Semester of Graduation

Spring 2020

Degree

Master of Science (MS)

Department

Environmental Sciences

Document Type

Thesis

Abstract

Since their initial discovery in 1928, antibiotics have been utilized for agriculture and human health purposes. The increasing use of antibiotics by humans and the rapid evolution of antibiotic resistance might be leading to the presence of more antibiotic-resistant bacteria in the environment. Understanding potential relationships between humans, bacteria, and the environment is important in order to study the spread and progression of antibiotic resistance in bacteria. Several past studies have focused on oxidative stress, temperature stress, and antibiotic resistance in bacteria, but to my knowledge few if any have done a wide comparison between these environmental stressors and the fitness of bacteria collected from songbirds. This study examined the responses of forty bacterial isolates cultured from seven songbird species to environmental stressors (oxidative stress and temperature) and evaluates whether the overall fitness of these bacteria in response to these conditions correlated with minimum inhibitory concentrations (MICs). This research uses growth rates calculated from four temperatures and survival percentages after exposure to four different concentrations of hydrogen peroxide (H2O2) over the course of 120 minutes to measure fitness. The MICs for the antibiotics erythromycin, ceftazidime, and ciprofloxacin were compared amongst isolates. In addition, bird species, sex, isolate origin, and age were included as variables. After these experiments were completed, analysis was completed to examine correlations. The isolates studied displayed differences in tolerance to hot and cold temperatures, but the growth rates at the temperatures examined displayed no correlation to MICs for the antibiotics tested. No relationships were observed between MICs and oxidative stress tolerance measured using H2O2 survival data. Analyses were performed to examine possible relationships between known isolate variables and the data collected from determining MICs, H2O2 survival percentages, and growth rate data. A difference in means was observed between isolate origin and H2O2 survival and between MICs and sample origin, although these differences were not statistically significant. These differences could be due to the variance in the bacterial microbiome and/or their intrinsic resistance. This study examined culturable antibiotic-resistant bacteria from songbirds and demonstrated their variable fitness, adaptability, and established preliminary data from which future studies will arise.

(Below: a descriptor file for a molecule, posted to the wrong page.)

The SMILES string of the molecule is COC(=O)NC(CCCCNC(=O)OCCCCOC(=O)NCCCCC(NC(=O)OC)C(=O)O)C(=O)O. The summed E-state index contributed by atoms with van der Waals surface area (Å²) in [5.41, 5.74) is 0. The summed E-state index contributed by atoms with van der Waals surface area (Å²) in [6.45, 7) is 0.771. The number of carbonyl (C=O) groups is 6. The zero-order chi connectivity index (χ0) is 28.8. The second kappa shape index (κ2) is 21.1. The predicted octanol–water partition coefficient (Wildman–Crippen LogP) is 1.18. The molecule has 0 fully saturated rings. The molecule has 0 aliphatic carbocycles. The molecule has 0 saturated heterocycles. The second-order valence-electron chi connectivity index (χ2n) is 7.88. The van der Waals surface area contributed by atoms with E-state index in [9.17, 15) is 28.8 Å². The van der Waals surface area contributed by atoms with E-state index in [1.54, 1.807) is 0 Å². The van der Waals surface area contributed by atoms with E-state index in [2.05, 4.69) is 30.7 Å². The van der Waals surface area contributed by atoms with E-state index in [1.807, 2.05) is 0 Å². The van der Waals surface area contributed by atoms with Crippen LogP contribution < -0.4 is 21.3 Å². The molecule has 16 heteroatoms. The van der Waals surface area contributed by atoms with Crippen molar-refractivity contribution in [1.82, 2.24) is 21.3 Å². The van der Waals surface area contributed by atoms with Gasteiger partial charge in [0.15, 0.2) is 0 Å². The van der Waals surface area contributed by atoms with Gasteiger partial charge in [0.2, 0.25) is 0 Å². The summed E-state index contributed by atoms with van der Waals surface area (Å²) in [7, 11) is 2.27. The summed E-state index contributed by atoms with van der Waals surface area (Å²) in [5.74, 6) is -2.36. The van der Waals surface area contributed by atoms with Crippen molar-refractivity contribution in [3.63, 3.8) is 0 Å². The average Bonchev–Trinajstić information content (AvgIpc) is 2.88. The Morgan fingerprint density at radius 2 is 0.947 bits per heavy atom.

Committee Chair

Johnson, Crystal

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